Monday, December 12, 2011

"To desire to be out of the world"

.... Donne tells us that “There cannot be a greater unthankfulnesse to God then to desire to be Nothing at all, rather then to be that, that God would have thee to be; To desire to be out of the world, rather then to glorifie him, by thy patience in it.” The desire to be “nothing,” Chesterton said somewhere, is the ultimate rejection of being, of existence, of what is. It is the real temptation of the suicide. ....

Here Donne objects to the whole Stoic tradition that showed its superiority over reality by refusing to acknowledge that any pain could or should touch its will. This was really a classic form of pride. Those who prefer nothing and those who are not affected by reality suffer from the same disorder of soul. Without being flippant, they could be said to lack “cheerfullness”; they think everything depends on themselves. ....

Donne ends his sermon by recalling the passage from Psalm 38: “Thine arrows were followed and pressed with the hand of God; The hand of God pressed upon them in that eternall decree, in that irrevocable contract, between thy Father and thee, in that Oportuit pati, That all that thou must suffer, and so enter into thy glory.” This is the alternative Donne sees to the “nothingness” or to a stoic pride that shows its sober superiority even to God by refusing to acknowledge even suffering.

In a passage worthy of Handel’s music to accompany it, and indeed from the same source in the Book of Revelation, Donne assures us of a “confidence” in God’s “decree.” We can rely on those already “in heaven.” We can “joyn” them “with that Quire in that service, in that Anthem, Blessing, and glory, and Wisdome, and thanksgiving, and honour, and power, and might, be unto our God for ever, and ever, Amen.”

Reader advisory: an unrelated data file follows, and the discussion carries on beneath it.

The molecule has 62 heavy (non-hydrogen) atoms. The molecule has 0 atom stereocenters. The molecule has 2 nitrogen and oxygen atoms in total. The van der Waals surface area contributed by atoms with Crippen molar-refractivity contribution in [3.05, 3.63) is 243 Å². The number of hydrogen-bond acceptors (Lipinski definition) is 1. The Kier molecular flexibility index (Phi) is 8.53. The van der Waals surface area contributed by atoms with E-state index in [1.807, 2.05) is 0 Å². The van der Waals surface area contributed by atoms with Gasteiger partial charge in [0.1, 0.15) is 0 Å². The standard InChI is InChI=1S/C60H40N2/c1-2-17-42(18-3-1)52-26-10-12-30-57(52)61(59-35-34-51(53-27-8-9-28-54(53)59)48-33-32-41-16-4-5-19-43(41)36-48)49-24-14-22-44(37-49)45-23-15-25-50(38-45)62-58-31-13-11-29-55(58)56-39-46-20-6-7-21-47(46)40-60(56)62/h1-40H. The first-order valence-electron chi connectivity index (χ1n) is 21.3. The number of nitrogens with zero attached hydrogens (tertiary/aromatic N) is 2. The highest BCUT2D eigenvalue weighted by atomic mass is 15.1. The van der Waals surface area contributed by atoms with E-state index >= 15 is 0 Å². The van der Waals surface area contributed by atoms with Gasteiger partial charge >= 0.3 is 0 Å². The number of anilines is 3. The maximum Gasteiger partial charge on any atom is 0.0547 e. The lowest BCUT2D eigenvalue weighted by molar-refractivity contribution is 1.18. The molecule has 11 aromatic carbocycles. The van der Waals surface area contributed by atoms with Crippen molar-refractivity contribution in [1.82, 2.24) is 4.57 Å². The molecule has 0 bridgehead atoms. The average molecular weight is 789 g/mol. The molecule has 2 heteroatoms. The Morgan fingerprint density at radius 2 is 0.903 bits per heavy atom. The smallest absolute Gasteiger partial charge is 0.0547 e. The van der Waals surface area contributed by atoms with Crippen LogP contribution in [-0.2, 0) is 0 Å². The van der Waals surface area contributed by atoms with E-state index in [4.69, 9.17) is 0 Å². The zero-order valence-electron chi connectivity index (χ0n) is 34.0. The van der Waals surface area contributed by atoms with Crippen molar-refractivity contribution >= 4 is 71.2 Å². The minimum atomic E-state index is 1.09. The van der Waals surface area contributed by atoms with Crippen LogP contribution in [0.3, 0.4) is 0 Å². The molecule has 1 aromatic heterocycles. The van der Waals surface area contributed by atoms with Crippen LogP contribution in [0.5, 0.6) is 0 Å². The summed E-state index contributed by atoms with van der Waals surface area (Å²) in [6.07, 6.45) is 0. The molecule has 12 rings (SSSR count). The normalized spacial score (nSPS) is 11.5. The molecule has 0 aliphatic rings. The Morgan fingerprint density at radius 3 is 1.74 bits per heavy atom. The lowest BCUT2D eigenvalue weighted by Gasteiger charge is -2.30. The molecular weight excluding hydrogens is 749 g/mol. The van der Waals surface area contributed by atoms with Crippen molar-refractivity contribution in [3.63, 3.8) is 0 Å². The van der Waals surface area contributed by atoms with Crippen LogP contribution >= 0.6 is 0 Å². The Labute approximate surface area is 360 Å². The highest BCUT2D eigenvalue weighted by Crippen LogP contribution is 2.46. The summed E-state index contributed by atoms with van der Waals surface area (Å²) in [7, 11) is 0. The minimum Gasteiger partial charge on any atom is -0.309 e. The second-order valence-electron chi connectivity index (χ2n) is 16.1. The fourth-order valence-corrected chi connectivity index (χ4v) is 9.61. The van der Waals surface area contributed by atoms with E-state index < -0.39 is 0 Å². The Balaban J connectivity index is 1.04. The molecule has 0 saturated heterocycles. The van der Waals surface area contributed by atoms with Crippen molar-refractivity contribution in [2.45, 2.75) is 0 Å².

...[M]uch modern preaching is mainly about improving this world with little attention to the direction of Donne’s sermon. We think that we can and should bypass all suffering as if it were a proof, not of the importance of our lives, but of their uselessness and but occasion for our defiance of reality.

In the end, we must confess a certain envy of those who “joyn” that “Quire” as it sings the great refrain—“glory, and Wisdome, and thanksgiving, and honour, and power, and might, be unto our God for ever, and ever.” What strikes us, looking at such exalted words, is that they are not directed to ourselves, but, freely, yes, cheerfully, to what is not ourselves. Such striking words were spoken at Lincoln’s Inn, London, in the spring of 1618, by a man who loved letters and psalms. No reason can be found why his words do not remain with us in our time or in any time. None of us, to recall his heritage, is an island, sufficient to himself. That fact alone is a sufficient basis for our cheerfulness. .... [more]
The sermon: John Donne - For Thine Arrowes Stick Fast in Me

The University Bookman: On Instruction in Cheerful Forms